and id like to know if youve ever played a mix F 5
    Unfortunately I don't have access to other good mandolins to do comparisons, and have to be content with what I have. But Cafe member and respected blues mandolinist Bert Deivert used my A4 for a couple of live shows while he was visiting, and speaks highly of my Mix. I don't know anyone who has played an F-model Mix, but I don't think there will be much difference between it and my A, any more than there is much difference between comparable wooden A and F models.

    Oh, and Steve - that key on your keyboard marked 'shift' would help the rest of us read what you write, if only you'd use it. :-)

    ron

  10. #35

    Default Re: Will the next Loar be carbon fiber?

    For home furnitures, I love woods, although they are more generally expensive and demand more care.
    I could not stand the view of glass / metal / plastic materials, I feel no warmth in these materials.
    For mandolins / guitars, I also love the sound of wooden instruments.
    But .... if CF instruments can sound good (I say "can" because it also depends on my playing skills) and can be made available much cheaper to large number of people, I will not hesitate to buy them.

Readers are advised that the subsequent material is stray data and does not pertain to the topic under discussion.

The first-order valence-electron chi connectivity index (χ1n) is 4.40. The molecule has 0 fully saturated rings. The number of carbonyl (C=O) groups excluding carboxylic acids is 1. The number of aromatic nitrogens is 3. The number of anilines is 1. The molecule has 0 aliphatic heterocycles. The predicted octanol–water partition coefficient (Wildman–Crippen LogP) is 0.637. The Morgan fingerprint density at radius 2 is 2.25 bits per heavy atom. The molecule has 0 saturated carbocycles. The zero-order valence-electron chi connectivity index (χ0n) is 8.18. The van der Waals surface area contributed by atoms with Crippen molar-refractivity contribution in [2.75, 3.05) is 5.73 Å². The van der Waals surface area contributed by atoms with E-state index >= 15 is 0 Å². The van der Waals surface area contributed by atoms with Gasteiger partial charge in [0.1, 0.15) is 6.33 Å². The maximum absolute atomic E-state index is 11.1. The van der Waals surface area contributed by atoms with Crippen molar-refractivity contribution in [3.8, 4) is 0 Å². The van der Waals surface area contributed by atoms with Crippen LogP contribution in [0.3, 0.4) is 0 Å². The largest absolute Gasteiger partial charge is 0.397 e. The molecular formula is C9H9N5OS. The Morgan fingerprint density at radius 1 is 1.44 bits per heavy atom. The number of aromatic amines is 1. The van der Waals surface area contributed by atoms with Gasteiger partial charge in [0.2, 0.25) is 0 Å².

Imagine a CF mandolin (for 200$ when produced in high volume) with the quality of a (1000$-2000$) traditional mandolin, I could not resist this. Too bad, they are still too expensive at this time.

  11. #36
    Notary Sojac Paul Kotapish's Avatar
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    Default Re: Will the next Loar be carbon fiber?

    I recently played a very nice Mix carbon-fiber F-5 and was sorely tempted to buy it. If I were touring constantly, facing a bunch of summer music camps and festivals, or were planning to live in a hot, humid climate, it would have been a no-brainer.

    The thing was plenty loud and had a very pleasing, balanced tone across all four courses. Lots of punch and clarity in the highs and mids and a warm , dark bark on the chops.

    I would be pleased with that tone on any F-5 style mandolin, and to my ear it compared very favorably in every respect with solid-wood instruments in the same price range ($4K–$5K). I doubt I could have picked it out as "the plastic one" in a blind sound comparison.